But an important part here about both Mueller and Lieberman, and that is, we talked earlier about fishing expeditions such as the Whitewater investigation that led to Monica Lewinsky.

One of the things you have with Mueller is an understanding of how some special prosecutors have abused their authority. I don't think there's a chance in hell that we're going to see Mueller abuse his authority with a fishing expedition, nor would Joe Lieberman go there, that, yes, are we going to see them perhaps look at Donald Trump's finances and do forensics on his business ties and whether there is something that needs investigation there that might have to do with something that happened with the Russians?

[15:25:00]

Yes. But is he going to allow this thing to go all kinds of latitude that is nothing but inappropriate fishing? Not going to happen. And I think president of the United States, instead of feeling sorry for himself, ought to feel confident, if the facts are as he maintains and that there's no there there.

BALDWIN: Again, if you're joining us, the breaking news, we're -- this is the stakeout microphones, waiting to hear from U.S. senators, as this Rosenstein testimony has been going on in front of the full U.S. Senate, Senator Lindsey Graham, a Republican there, just basically saying it appears to him that this probe is now a criminal investigation.

Here's more senators. Let's listen.

(JOINED IN PROGRESS)

SEN. CLAIRE MCCASKILL (D), MISSOURI: ... concerning Comey's dismissal, because he's anxious to give wide latitude to Robert Mueller to make a determination as where his investigation should go and what it should include.

As a former prosecutor, I respect that decision. He did acknowledge that he learned that Comey would be removed prior to him writing his memo.

QUESTION: Say that again? He what?

MCCASKILL: He knew that Comey was going to be removed prior to him writing his memo.

(CROSSTALK)

QUESTION: Senator, Joe Lieberman has been now -- emerged as a top candidate for FBI director. Would you be receptive to that nomination?

MCCASKILL: I think it's a mistake to nominate anyone who has ever run for office.

I'm somebody who spent a lot of time in law enforcement. This is a moment where we need a law enforcement professional that has never campaigned for a presidential candidate, never campaigned for office, never worn a party label to head the FBI.

QUESTION: What is your takeaway from the revelation that he knew Director Comey was going to be fired, regardless of what his recommendation was going to be?

MCCASKILL: Well, I think the facts speak for themselves. And I'm going to not comment any further, because we still don't have all the facts. We don't have the documents. We don't have sworn testimony.

But he was very careful about not going into any details surrounding the removal, because he wants to give Robert Mueller the opportunity to make his independent decision as to where the investigation is going to go.

(CROSSTALK)

QUESTION: What does it mean for the congressional investigations? Do they now take a back-burner, Senator?

MCCASKILL: Well, there were a lot of questions about him cooperating with the congressional investigations, once again with the caveat that he's no longer in charge and that he wants to give Robert Mueller the opportunity to deconflict with the committees of jurisdiction...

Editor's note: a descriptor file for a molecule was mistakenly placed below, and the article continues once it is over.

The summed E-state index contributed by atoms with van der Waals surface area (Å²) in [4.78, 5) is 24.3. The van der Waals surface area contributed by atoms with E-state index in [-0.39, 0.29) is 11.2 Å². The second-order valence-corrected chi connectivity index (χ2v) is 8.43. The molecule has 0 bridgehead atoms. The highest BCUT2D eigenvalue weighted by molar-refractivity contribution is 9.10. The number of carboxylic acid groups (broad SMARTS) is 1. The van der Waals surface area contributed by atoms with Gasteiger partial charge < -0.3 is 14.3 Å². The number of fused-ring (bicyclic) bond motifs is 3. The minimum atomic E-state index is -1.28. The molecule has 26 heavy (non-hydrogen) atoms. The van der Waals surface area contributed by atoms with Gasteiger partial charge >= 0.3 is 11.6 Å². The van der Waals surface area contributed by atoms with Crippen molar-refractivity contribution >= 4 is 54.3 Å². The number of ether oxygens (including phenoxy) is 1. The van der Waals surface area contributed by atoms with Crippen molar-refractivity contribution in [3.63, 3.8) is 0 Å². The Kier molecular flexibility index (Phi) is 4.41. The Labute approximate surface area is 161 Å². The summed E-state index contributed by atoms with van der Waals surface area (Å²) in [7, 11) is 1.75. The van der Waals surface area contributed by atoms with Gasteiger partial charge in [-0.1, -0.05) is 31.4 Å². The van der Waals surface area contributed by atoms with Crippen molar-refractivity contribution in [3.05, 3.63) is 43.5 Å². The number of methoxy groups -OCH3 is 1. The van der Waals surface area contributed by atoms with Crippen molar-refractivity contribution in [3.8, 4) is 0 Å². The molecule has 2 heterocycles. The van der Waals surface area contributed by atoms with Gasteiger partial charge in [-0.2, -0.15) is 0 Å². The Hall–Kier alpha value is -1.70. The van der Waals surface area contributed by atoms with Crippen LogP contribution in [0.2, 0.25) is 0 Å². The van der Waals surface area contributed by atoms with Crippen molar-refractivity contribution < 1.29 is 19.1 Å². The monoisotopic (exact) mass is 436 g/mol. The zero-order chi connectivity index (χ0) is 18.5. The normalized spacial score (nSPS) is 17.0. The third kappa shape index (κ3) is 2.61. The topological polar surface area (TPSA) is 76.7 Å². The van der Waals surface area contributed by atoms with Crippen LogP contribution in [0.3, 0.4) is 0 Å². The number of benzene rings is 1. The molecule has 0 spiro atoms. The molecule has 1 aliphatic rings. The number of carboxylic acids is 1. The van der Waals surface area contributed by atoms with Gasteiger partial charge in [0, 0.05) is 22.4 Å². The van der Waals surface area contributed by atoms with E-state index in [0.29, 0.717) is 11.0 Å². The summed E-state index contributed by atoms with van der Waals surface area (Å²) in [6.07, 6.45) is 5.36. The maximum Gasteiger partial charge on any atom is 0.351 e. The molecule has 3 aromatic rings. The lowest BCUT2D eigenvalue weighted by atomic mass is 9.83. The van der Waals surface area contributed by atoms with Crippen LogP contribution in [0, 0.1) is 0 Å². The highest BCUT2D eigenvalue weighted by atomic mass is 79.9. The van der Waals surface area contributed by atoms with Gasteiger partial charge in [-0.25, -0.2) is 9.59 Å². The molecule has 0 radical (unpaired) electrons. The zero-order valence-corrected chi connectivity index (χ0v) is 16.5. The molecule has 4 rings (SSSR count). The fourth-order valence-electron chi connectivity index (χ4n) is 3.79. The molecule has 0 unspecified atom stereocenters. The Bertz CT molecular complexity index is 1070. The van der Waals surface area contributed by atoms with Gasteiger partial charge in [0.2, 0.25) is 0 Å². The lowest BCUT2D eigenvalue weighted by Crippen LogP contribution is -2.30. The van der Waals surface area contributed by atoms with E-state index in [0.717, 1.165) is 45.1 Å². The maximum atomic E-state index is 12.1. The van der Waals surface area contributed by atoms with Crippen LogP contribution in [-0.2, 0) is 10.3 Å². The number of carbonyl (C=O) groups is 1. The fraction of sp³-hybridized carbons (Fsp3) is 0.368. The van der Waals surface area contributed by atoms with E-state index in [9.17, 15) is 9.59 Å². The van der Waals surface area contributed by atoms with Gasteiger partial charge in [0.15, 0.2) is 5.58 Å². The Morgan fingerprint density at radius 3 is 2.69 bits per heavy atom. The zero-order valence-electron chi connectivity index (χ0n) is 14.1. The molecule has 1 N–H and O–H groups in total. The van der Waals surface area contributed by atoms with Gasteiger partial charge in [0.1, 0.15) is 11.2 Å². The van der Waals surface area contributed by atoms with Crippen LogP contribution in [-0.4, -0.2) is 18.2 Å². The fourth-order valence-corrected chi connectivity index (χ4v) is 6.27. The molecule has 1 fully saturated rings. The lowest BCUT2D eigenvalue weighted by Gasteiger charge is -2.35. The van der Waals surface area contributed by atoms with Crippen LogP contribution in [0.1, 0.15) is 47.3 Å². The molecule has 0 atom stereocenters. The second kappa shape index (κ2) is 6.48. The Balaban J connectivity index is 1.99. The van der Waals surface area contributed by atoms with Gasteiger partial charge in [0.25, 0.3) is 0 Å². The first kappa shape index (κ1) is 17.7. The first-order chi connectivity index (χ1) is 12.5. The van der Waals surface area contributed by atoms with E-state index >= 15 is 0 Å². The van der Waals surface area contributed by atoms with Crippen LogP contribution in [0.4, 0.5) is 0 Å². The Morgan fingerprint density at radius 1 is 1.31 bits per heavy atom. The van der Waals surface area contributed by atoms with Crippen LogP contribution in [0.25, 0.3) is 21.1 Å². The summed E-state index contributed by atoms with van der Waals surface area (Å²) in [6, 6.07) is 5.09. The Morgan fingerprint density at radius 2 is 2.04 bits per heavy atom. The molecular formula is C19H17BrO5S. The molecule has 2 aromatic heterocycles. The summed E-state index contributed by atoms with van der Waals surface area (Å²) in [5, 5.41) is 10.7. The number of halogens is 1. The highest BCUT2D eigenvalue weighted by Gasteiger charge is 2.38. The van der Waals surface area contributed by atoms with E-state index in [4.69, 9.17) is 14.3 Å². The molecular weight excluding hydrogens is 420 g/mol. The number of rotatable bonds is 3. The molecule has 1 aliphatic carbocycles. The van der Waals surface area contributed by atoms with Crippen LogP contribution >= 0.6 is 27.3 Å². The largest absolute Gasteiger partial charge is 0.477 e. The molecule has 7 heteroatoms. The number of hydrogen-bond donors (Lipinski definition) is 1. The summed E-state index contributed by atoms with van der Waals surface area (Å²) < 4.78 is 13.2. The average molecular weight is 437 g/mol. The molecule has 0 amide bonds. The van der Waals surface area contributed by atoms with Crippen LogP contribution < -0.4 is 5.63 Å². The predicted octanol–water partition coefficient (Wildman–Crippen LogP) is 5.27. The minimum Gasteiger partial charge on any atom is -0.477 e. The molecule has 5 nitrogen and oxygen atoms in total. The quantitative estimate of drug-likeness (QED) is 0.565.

(CROSSTALK)

MCCASKILL: ... conducting the investigations.

I think that he generally, obviously, expressed a desire to cooperate with congressional investigations.

QUESTION: Senator Lindsey Graham has just told us that, based on the briefing, this investigation has crossed, he thinks, an important thresholds from a C.I. case to a criminal case, and that this may in fact limit Congress' ability to get evidence and bring in witnesses to testify.

MCCASKILL: Well, Lindsey is a former prosecutor also, and I will let Lindsey's comments speak for themselves.

What I sensed from him was an overarching desire to make sure Robert Mueller had complete discretion to take the investigation where he thought it needed to go.

Thank you.

BALDWIN: OK, so, another major piece of news there from Senator Claire McCaskill, essentially saying to reporters that Rod Rosenstein told these senators in this closed-door meeting that he learned that the then FBI Director James Comey would be removed prior to Rosenstein's writing the letter to recommend the removal.

All right, so, Carl Bernstein, how does that jibe with all of what we heard from the White House, and then later we heard from President Trump in the interview with Lester Holt on NBC , saying, no, no, no, I didn't listen to anyone's recommendation, I wanted to do this for quite a while?

BERNSTEIN: Well, I think it's been evident for quite some time that the president, as well as Jeff Sessions, wanted to use Rosenstein as someone with credibility and as window dressing for a decision that had already been made, and which, in fact, as we now see, with Mueller's investigation, the decision itself to fire Comey could be part of an investigation into whether the president of the United States obstructed justice.

We don't know that's the case, but it certainly is something that may be suggested in all of this. And we know from some things that have been said by Rosenstein in private to people on Capitol Hill that he felt used and abused...

BALDWIN: Thrown under the bus.

BERNSTEIN: ... by -- by what happened in his letter being used to justify what had already occurred, in other words, that he was hung out to dry, perhaps, by the president of the United States and Jeff Sessions.

And let me say one other thing about Jeff Sessions here.

BALDWIN: Sure.

BERNSTEIN: There is a possibility -- and I don't want to suggest that I know this is the case, but, certainly, there is the possibility that Jeff Sessions could be one of those who is being looked at or may be looked at as part of this criminal investigation.

It doesn't mean he's done anything illegal or that he's the focus of anything. But he was the head of national security matters for the Trump campaign. And that may or may not figure in part of the FBI's investigation. And we should keep it in mind.

And I don't want to cast any aspersions, only to say that it's relevant --